Reggiani did, however, provide some insight to Autocar into Lamborghini's powertrain decisions. He told the publication that the Urus's already confirmed twin-turbo V8 was chosen because of a need for torque in an SUV. With this in mind, it will be interesting to see what the company does with the hybrid since a big enough electric motor (or motors) could provide a remarkable amount of torque and, in turn, some impressive performance figures. Lamborghini has even shown this potential in the Asterion concept, which produced 910 horsepower from a 5.2-liter V10 and three electric motors. Of course we'd expect an Urus hybrid to be much less potent and probably connected to a version of the turbocharged V8.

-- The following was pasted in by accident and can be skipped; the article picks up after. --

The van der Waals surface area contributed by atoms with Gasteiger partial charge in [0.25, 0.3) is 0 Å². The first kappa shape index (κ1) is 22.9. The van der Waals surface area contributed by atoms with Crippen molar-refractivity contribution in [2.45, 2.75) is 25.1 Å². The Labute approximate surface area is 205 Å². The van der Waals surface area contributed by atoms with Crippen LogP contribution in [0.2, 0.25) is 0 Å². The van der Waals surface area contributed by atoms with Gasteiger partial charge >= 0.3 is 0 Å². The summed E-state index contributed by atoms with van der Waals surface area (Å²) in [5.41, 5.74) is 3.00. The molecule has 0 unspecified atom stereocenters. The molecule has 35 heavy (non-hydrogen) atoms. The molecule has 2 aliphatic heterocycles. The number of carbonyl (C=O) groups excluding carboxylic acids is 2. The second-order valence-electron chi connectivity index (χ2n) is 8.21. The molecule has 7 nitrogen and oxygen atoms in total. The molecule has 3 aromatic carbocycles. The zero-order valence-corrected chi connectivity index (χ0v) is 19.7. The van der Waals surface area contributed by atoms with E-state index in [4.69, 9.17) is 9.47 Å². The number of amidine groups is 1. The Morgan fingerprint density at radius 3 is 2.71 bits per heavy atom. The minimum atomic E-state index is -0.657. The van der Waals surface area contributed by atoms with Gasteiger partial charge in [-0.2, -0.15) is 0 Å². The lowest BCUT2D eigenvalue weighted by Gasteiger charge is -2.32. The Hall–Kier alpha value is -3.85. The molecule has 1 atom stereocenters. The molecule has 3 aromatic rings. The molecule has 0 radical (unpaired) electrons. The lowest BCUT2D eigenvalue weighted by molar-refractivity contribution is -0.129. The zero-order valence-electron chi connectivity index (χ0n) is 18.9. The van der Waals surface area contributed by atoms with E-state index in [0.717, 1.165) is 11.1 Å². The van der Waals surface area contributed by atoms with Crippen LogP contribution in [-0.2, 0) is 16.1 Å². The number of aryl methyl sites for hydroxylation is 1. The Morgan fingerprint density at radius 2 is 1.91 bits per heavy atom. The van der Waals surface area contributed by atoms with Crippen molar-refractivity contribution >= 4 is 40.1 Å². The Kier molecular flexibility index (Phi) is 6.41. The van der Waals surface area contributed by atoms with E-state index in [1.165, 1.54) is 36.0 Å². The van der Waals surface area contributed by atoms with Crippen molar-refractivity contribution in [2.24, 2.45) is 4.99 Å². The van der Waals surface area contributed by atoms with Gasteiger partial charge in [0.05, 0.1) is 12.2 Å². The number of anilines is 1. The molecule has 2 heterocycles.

Reggiani also told Autocar that, just as the Urus has specific powertrain needs, the supercars do as well. He said that the company has no intention of adding turbocharging to any of its cars. On this subject, he told the publication, "A supercar is completely different; you need the responsiveness of the engine, to feel the spark of every cylinder." It will be interesting to see how long people like Reggiani can keep turbocharging and hybrid assistance out of the sports cars in the face of stricter emissions targets. He hints that future advancements in weight reduction and other areas may be key to that.
It's certainly nice to hear that there are people at Lamborghini that still value the subjective aspects that make sports cars great. It's also news that's sure to put fans of Lamborghini's classic, naturally aspirated sports cars at ease.